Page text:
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Oak Bay deer birth-control project shows 60 per cent decrease in fawns

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A young deer forages for food with its mother in the Uplands area last fall. In September 2019, 60 does were inoculated with an immunocontraceptive, then given a booster in 2020, while a control group of 20 does were given collars, but not vaccinated. ADRIAN LAM, TIMES COLONIST

Oak Bay’s birth-control program for deer is working.

An interim report posted online by the municipality this week shows a 60 per cent decrease in the number of fawns born in 2020, one year after the start of an immunocontraceptive vaccine pilot project.

“I find it really heartening that this seems to be an effective alternative to a cull as a means of population reduction,” wildlife biologist Alina Fisher said Tuesday. “It’s got the potential to help with urban deer management across the entire province. It’s fantastic. I’m pretty excited about the results.”

The University of Victoria PhD student in environmental studies is part of the research team for the Oak Bay Deer Project, a first-of-its-kind study that is attempting to reduce the number of wild black-tailed deer in the municipality.

Oak Bay, the province and the Urban Wildlife Stewardship Society, a non-profit society that promotes science-based and humane population management of urban wildlife, have been working on the project to slow the growth of the urban deer population.

In September 2019, 60 does were inoculated with an immunocontraceptive by veterinarian Dr. Adam Hering and a group of volunteers. The does were darted with a sedative before a dose of the vaccine was injected by hand. Two to six weeks later, the deer were given a booster. The study also included a control group of 20 does that were given collars, but not vaccinated.

In 2020, the 60 does were given booster shots. The vaccines are administered in the fall and researchers don’t see the results until spring or summer, said Fisher, who described the delay “excruciating.”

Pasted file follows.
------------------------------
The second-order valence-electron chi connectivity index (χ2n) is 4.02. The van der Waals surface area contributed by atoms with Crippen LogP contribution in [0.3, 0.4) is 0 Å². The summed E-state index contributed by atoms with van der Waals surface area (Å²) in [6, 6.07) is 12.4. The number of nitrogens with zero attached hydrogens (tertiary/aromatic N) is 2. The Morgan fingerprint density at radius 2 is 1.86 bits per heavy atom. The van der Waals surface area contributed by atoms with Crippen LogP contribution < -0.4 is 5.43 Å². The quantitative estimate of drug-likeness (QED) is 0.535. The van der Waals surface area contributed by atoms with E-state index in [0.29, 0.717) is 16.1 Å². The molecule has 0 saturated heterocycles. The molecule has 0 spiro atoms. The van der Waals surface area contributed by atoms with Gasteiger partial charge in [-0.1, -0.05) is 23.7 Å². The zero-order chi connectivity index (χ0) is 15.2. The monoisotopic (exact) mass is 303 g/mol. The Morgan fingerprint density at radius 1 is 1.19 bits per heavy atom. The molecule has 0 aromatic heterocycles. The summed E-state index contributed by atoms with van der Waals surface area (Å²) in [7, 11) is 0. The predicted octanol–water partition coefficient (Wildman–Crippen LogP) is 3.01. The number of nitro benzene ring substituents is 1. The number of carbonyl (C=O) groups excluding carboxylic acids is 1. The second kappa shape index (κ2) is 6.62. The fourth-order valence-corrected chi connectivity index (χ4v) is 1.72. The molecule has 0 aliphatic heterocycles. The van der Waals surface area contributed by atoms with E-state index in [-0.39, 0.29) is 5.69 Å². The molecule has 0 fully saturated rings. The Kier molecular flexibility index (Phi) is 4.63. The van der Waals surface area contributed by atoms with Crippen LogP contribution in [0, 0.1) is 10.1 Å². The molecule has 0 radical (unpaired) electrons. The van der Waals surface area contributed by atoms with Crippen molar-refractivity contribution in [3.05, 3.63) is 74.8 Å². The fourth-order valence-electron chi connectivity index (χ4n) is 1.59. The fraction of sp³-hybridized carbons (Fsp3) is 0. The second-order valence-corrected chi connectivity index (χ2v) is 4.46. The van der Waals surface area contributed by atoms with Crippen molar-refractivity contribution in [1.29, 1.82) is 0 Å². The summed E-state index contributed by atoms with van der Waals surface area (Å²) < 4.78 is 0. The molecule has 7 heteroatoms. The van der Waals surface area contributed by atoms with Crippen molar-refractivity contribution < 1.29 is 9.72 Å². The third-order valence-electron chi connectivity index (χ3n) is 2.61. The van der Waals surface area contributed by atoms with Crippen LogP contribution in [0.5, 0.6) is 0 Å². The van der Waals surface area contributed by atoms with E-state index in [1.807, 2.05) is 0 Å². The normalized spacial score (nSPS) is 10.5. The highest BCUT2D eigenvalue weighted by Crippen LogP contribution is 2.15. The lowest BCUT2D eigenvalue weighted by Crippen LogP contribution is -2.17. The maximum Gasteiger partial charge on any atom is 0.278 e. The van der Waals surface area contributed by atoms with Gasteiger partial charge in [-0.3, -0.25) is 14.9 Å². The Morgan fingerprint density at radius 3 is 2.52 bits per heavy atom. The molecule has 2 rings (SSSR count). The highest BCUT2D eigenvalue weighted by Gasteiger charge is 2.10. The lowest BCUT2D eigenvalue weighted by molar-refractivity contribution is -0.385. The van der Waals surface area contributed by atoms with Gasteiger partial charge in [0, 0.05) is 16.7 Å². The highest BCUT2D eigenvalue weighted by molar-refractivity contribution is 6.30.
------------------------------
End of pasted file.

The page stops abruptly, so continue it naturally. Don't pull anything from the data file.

The research team has yet to analyze how many fawns were born in 2021 because fawns were born throughout the summer and it takes time to get the data, she explained.

Oak Bay’s adult deer population remains unchanged, but with fewer fawns, there should soon be a reduction, said Fisher.

“I’m hoping the province will find these are the results they are looking for and be able to say this is an approved method that can be used throughout the province,” said Fisher. “Right now, it’s a research project because it hasn’t been approved as a management method.”

Oak Bay Mayor Kevin Murdoch said the results look promising, but council still has to review the report.

The goal of the study was to convince the province the program was a viable approach to deer reduction that can be applied beyond Oak Bay, he said. “My hope is that the province will see these results and allow us to apply immunocontraception more operationally, as an annual program, and from that, be able to do that with our neighbouring municipalities as well.”

Murdoch expects council will discuss the report in December.

The Times Colonist asked the Ministry of Forests, Lands and Natural Resources for comment but didn’t immediately hear back.

Fisher said there is a wide range of opinion about urban deer, including how many is too many. “Many of us really love seeing wildlife in our backyard and some absolutely hate it and there’s a wide swath of people in between. I’m really curious at what point we’re going to come to agreement about how many deer are enough or too many or the right amount,” said Fisher. “I don’t know if we’re ever going to reach that point, but I hope we can find a happy medium.”

Esquimalt is also participating in the study. In June, the province granted the township a permit, and it began its immunocontraceptive program in September. The research is being done by the University of Victoria Applied Conservation Macro Ecology Lab, which will use the same methods to inoculate up to 100 female deer.

ldickson@timescolonist.com